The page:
The Signalman

Sarah's music was quite wonderful in its range of qualities: its ability to conjure period (and to subvert it when needed); to quickly establish and change mood and atmosphere; to tell and develop story; to be subtle when needed, as well as bold and intelligent; to be always melodic, distinctive and memorable; and more besides.

Andy Jordan, theatre director and producer, radio drama director

Charles Dickens’ ghost story, The Signalman, adapted for BBC radio drama. First broadcast on Christmas Day.

Listen now on BBC Sounds

The Music...

Strains of Victorian parlour music, ghostly refrains and dark musical soundscapes.

Sarah says….

The Signalman was a very inspiring and collaborative project to compose for. I created a multi layered score incorporating strings, waterphone, musical saw, piano, harp, electronics and tuned glass.

It was a joy to work again with one of Tonal’s featured musicians Francesca Simmons and with David Thomas on sound. Thanks also to David Tinson for his invaluable input with the mixes.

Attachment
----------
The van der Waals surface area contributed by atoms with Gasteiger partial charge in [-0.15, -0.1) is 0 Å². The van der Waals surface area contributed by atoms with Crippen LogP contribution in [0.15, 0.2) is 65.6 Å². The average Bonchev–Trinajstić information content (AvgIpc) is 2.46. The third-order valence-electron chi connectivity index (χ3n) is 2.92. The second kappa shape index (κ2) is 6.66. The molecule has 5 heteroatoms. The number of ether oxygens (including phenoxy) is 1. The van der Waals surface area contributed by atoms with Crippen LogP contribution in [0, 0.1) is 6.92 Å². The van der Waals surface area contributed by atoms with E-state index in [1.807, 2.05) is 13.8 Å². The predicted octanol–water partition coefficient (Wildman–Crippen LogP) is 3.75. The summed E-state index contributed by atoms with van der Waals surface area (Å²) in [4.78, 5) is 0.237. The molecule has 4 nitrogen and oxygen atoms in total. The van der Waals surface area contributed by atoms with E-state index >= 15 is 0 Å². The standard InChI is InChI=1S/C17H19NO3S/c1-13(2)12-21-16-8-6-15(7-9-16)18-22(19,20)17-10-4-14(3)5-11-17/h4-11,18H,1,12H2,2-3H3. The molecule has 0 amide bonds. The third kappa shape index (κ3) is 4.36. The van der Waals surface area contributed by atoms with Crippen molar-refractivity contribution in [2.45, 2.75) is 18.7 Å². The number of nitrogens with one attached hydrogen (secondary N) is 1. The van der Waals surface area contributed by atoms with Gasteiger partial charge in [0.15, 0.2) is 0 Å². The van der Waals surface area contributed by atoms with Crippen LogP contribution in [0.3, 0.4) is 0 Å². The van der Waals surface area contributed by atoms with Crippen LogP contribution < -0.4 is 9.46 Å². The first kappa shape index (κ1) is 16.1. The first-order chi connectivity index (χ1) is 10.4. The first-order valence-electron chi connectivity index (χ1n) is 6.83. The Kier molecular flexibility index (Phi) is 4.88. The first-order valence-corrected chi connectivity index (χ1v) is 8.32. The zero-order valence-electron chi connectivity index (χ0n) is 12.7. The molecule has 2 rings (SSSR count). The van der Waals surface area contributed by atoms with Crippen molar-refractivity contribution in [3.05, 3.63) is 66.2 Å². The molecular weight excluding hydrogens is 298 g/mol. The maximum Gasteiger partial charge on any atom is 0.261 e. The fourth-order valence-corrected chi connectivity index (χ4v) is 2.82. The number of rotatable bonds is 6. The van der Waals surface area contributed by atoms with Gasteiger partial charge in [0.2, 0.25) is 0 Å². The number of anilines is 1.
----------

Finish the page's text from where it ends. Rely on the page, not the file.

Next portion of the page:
Featured musician Francesca Simmons


Dickens' The Signalman Theme And Variations

Spectre Slow Descent

Travel The Signalman

The Signalman - Harmonic strings & Musical Saw

Cast & Creatives

Director: Andy Jordan

Adaptation: Jonathan Holloway

Composer: Sarah Llewellyn

Sound Design: David Thomas

Production Co-ordinators: Sarah Tombling and Sarah Wright

The Signalman – Samuel West

The Visitor – James Purefoy

Mrs Carter – Sally Orrock

Train Driver – Nicholas Murchie

Strings, musical saw and waterphone performed by Francesca Simmons

A Pier production for BBC Radio 4



Jonathan Holloway’s fresh adaptation of Dickens’ popular eerie short story was broadcast on Christmas Day.

The Visitor on a recuperative walking holiday in the Sussex countryside happens upon a solitary signalman in a dank, icy cold railway cutting where the sun never shines, and unexpectedly finds himself part of a spooky tale of spectral, supernatural occurrences. At the centre of it is the railway tunnel with its hellish mouth, humming telegraph wires infused with the voice of prehistoric evil, an environment full of dread in which it is difficult to tell night from day, a constantly startled railway signalman, and The Visitor who is driven to ask more and more questions – all of which receive alarming answers